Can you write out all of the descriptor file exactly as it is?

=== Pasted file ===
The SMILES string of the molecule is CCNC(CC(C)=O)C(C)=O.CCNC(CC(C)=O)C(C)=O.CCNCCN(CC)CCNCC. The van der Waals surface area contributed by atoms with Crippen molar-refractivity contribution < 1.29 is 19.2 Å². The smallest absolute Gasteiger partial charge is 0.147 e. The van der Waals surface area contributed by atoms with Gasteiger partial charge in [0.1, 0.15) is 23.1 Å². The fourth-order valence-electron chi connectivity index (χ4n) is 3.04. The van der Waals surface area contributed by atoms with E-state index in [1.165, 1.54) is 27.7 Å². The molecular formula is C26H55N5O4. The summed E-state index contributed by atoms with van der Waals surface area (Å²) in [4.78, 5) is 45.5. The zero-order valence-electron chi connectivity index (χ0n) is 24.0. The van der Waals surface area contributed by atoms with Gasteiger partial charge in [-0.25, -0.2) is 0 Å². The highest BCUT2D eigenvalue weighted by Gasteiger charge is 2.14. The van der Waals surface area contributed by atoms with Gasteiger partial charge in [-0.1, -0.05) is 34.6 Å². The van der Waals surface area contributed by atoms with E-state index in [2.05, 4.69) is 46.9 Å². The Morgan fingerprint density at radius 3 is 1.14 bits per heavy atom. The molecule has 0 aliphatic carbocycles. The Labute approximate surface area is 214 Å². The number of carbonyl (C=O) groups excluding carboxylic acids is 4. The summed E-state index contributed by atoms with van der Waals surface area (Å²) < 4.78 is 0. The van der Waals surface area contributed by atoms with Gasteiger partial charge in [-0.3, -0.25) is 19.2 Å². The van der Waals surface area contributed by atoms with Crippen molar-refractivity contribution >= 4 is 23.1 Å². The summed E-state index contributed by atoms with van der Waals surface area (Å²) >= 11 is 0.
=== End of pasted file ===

The SMILES string of the molecule is CCNC(CC(C)=O)C(C)=O.CCNC(CC(C)=O)C(C)=O.CCNCCN(CC)CCNCC. The van der Waals surface area contributed by atoms with Crippen molar-refractivity contribution < 1.29 is 19.2 Å². The smallest absolute Gasteiger partial charge is 0.147 e. The van der Waals surface area contributed by atoms with Gasteiger partial charge in [0.1, 0.15) is 23.1 Å². The fourth-order valence-electron chi connectivity index (χ4n) is 3.04. The van der Waals surface area contributed by atoms with E-state index in [1.165, 1.54) is 27.7 Å². The molecular formula is C26H55N5O4. The summed E-state index contributed by atoms with van der Waals surface area (Å²) in [4.78, 5) is 45.5. The zero-order valence-electron chi connectivity index (χ0n) is 24.0. The van der Waals surface area contributed by atoms with Gasteiger partial charge in [-0.25, -0.2) is 0 Å². The highest BCUT2D eigenvalue weighted by Gasteiger charge is 2.14. The van der Waals surface area contributed by atoms with Gasteiger partial charge in [-0.1, -0.05) is 34.6 Å². The van der Waals surface area contributed by atoms with E-state index in [2.05, 4.69) is 46.9 Å². The Morgan fingerprint density at radius 3 is 1.14 bits per heavy atom. The molecule has 0 aliphatic carbocycles. The Labute approximate surface area is 214 Å². The number of carbonyl (C=O) groups excluding carboxylic acids is 4. The summed E-state index contributed by atoms with van der Waals surface area (Å²) < 4.78 is 0. The van der Waals surface area contributed by atoms with Gasteiger partial charge in [-0.3, -0.25) is 19.2 Å². The van der Waals surface area contributed by atoms with Crippen molar-refractivity contribution >= 4 is 23.1 Å². The summed E-state index contributed by atoms with van der Waals surface area (Å²) >= 11 is 0.